A water utility, for example, will need a data model that includes a provision to define linear assets to manage pipelines. An electricity company will need provisions to define parameters relevant to assets like wooden poles and metal poles, pylons, and transformers; for every asset type — whether a tower, a transformer, or a building — utilities need to decide what attributes they want to capture and what will be required to collect that data. Along with a tower’s electrical attributes (conductivity, resistance, etc.), for example, a company might want to know structural characteristics such as the height and material of the tower.

Building a data model based on business processes and in accordance with industry standards can improve compatibility with market participants and partners while ensuring high data quality. Data architecture must ensure holistic business process-driven integration and separation of duties in terms of system of records, system of engagement, and system of insights.

The data governance team can also work with other teams to develop a framework for measuring and improving data quality through data profiling and cleansing rules across various quality dimensions, such as accuracy, completeness, integrity, and consistency.

2. Operation: Operationalize asset data

The data governance team focuses on data operations (CRUD operation) and workflows in the operation stage. Data stewards ensure a complete, consistent view of asset data across the organization. The data governance team should establish quality checkpoints/gates to provide a suitable baseline quality for asset data, particularly if the data is received from third parties or contractors. To ensure privacy and security, the data governance team must continuously enforce data policies related to data sharing, purging, and archiving.

3. Analytics: Employ data products, findings, and reports to generate insights

The data governance team should regularly measure data quality using the frameworks and metrics outlined by the governance board. This might include undertaking regular field surveys, drawing reviews, and other quality assurance projects to check asset quality and ensure standards are being upheld.

The team should also ensure that regular security checks are completed and that all individuals handling data take proper protective measures (audit trails, encryption, etc.).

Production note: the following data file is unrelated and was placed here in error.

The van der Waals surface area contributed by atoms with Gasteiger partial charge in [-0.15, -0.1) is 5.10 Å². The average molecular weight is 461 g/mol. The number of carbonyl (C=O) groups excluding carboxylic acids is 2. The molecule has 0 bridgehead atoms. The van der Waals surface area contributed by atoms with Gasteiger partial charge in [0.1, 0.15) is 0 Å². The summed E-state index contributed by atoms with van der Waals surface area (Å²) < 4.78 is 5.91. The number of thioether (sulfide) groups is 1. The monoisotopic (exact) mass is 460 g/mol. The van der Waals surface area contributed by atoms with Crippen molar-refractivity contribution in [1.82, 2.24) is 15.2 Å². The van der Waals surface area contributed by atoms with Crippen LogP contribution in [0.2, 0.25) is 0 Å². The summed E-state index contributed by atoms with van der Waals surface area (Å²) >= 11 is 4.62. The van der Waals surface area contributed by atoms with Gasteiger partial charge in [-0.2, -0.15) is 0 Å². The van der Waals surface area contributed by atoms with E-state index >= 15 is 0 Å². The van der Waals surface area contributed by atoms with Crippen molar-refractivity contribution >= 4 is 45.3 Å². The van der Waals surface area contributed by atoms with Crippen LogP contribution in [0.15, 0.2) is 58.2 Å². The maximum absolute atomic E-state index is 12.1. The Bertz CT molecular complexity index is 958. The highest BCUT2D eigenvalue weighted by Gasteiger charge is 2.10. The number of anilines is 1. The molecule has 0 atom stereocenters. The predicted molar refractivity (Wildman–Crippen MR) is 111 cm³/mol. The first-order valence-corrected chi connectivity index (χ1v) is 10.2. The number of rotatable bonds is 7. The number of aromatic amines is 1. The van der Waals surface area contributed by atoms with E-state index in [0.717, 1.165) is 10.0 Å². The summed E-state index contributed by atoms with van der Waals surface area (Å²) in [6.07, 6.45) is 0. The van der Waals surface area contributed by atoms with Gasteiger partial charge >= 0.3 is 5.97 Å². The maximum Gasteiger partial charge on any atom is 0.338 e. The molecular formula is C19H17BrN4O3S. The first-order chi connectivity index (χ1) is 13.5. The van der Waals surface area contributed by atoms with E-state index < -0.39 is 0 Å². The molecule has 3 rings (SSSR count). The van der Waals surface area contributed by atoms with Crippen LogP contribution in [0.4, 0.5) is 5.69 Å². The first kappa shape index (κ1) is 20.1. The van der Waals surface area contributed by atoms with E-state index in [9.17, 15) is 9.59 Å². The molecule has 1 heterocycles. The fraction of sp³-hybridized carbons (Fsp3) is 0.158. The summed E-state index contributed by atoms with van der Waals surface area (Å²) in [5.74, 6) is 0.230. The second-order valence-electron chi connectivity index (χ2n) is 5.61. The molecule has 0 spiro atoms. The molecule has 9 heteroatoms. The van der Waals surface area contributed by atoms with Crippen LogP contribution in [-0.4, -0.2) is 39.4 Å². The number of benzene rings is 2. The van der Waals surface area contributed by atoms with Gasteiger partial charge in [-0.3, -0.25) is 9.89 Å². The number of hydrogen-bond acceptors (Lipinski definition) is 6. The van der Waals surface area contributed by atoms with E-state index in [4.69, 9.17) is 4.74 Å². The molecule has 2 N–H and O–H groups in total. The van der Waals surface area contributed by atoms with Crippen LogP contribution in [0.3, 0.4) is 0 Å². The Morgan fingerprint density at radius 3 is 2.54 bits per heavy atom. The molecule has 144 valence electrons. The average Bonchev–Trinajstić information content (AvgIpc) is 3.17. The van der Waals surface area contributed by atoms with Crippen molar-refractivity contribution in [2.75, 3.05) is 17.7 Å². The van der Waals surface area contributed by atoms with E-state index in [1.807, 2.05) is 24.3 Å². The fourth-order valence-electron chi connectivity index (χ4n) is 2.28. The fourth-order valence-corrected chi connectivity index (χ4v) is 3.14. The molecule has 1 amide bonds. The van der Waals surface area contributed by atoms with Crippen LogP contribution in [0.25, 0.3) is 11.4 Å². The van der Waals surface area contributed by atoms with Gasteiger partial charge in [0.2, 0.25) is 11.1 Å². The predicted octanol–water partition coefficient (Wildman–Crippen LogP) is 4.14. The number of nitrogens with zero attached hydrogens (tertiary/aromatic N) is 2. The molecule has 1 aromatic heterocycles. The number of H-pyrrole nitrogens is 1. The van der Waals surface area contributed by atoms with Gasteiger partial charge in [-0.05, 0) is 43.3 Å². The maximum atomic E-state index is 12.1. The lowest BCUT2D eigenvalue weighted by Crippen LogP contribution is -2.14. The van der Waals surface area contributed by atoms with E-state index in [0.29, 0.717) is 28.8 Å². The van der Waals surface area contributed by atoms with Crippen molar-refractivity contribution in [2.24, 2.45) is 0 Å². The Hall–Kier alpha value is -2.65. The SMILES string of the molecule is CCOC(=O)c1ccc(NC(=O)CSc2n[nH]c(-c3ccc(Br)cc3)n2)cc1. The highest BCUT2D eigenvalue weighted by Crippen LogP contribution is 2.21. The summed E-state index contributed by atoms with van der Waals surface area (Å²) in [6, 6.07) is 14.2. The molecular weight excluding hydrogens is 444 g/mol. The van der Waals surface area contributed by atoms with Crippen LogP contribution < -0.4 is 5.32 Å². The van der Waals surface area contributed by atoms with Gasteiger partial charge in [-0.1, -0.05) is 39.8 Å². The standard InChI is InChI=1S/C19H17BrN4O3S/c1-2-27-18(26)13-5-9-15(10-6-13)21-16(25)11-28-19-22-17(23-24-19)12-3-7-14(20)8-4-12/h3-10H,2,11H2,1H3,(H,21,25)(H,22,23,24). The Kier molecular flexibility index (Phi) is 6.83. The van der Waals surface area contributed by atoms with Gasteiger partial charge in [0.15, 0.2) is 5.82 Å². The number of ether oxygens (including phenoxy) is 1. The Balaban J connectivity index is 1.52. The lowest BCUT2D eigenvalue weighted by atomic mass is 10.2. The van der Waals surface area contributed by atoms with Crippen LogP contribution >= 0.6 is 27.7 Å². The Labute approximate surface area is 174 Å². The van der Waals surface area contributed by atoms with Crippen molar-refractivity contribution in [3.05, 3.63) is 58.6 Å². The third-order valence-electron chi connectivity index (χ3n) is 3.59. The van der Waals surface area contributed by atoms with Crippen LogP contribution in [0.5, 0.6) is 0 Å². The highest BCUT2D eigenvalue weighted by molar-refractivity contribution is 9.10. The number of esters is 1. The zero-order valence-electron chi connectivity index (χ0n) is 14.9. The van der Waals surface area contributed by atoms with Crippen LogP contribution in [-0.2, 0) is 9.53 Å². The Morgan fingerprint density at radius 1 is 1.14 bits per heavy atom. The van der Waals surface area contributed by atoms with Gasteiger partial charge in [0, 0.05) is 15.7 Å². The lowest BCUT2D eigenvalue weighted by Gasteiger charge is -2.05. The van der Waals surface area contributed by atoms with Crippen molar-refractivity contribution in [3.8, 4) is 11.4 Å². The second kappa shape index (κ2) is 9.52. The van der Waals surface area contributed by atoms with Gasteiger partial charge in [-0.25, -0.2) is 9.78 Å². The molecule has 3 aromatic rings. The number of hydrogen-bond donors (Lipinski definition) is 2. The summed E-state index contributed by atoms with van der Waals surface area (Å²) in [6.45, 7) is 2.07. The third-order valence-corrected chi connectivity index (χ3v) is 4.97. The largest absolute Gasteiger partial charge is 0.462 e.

Most importantly, the data should create insights that drive organizational decision-making and operational improvements.

No single IT solution or software tool can adequately address the complexities of data quality in the utilities industry. Instead, achieving a reliable single source of truth for asset health requires focusing on process maturity. By enhancing data architecture, implementing robust data standards, prioritizing data quality management, and establishing effective data governance, utilities can unlock the true potential of efficient asset management.

A mature approach to data quality empowers utilities to leverage advanced analytics and data-driven insights, optimize their asset management strategies, and realize significant cost savings. Moreover, it enables utilities to enhance their networks' overall reliability and performance, ultimately delivering improved services to their customers.

About the Authors

Praveen Agrawal 
Consulting Partner, Utilities Consulting 

Praveen is a consulting partner with 25 years of global experience and subject matter expertise in work and asset management. A recognized industry thought leader, he is regularly published in international industry forums and provides frequent input to global analysts on industry trends. Drawing on a background that spans across functions and industries, he architects large and complex projects for energy, utilities, and manufacturing companies around the globe. 

Ganesh Nayak 
Managing Consultant, Utilities Consulting 

Ganesh is a managing consultant with 22 years of professional experience. He is a subject matter expert in enterprise asset and work management, field force management, and geospatial information management, and he leverages this domain expertise to lead consulting engagements with global clients.